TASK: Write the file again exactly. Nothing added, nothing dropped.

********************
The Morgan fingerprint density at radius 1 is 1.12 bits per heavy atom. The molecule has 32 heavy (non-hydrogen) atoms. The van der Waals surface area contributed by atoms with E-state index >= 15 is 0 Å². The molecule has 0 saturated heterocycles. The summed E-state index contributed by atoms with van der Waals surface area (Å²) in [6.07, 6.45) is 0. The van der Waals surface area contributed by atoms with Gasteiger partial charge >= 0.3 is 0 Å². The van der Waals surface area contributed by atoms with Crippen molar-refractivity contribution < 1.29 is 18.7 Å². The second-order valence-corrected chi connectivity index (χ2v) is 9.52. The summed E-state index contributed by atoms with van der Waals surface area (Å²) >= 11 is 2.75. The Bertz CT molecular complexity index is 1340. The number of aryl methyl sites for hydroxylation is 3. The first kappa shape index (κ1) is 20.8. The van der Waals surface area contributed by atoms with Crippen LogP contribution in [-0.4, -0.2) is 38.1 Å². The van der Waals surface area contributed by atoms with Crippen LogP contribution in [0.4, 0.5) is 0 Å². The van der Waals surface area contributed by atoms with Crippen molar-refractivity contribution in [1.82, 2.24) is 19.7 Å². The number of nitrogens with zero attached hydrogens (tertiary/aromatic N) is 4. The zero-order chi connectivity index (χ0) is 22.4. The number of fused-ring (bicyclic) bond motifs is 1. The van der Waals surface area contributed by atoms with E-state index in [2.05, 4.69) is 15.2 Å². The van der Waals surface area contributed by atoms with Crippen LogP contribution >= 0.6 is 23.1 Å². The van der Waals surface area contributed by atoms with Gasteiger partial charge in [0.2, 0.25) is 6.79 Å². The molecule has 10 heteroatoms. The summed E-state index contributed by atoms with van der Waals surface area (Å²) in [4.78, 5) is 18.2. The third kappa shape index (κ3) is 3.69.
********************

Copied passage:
The Morgan fingerprint density at radius 1 is 1.12 bits per heavy atom. The molecule has 32 heavy (non-hydrogen) atoms. The van der Waals surface area contributed by atoms with E-state index >= 15 is 0 Å². The molecule has 0 saturated heterocycles. The summed E-state index contributed by atoms with van der Waals surface area (Å²) in [6.07, 6.45) is 0. The van der Waals surface area contributed by atoms with Gasteiger partial charge >= 0.3 is 0 Å². The van der Waals surface area contributed by atoms with Crippen molar-refractivity contribution < 1.29 is 18.7 Å². The second-order valence-corrected chi connectivity index (χ2v) is 9.52. The summed E-state index contributed by atoms with van der Waals surface area (Å²) >= 11 is 2.75. The Bertz CT molecular complexity index is 1340. The number of aryl methyl sites for hydroxylation is 3. The first kappa shape index (κ1) is 20.8. The van der Waals surface area contributed by atoms with Crippen LogP contribution in [-0.4, -0.2) is 38.1 Å². The van der Waals surface area contributed by atoms with Crippen LogP contribution in [0.4, 0.5) is 0 Å². The van der Waals surface area contributed by atoms with Crippen molar-refractivity contribution in [1.82, 2.24) is 19.7 Å². The number of nitrogens with zero attached hydrogens (tertiary/aromatic N) is 4. The zero-order chi connectivity index (χ0) is 22.4. The number of fused-ring (bicyclic) bond motifs is 1. The van der Waals surface area contributed by atoms with E-state index in [2.05, 4.69) is 15.2 Å². The van der Waals surface area contributed by atoms with Crippen LogP contribution >= 0.6 is 23.1 Å². The van der Waals surface area contributed by atoms with Gasteiger partial charge in [0.2, 0.25) is 6.79 Å². The molecule has 10 heteroatoms. The summed E-state index contributed by atoms with van der Waals surface area (Å²) in [4.78, 5) is 18.2. The third kappa shape index (κ3) is 3.69.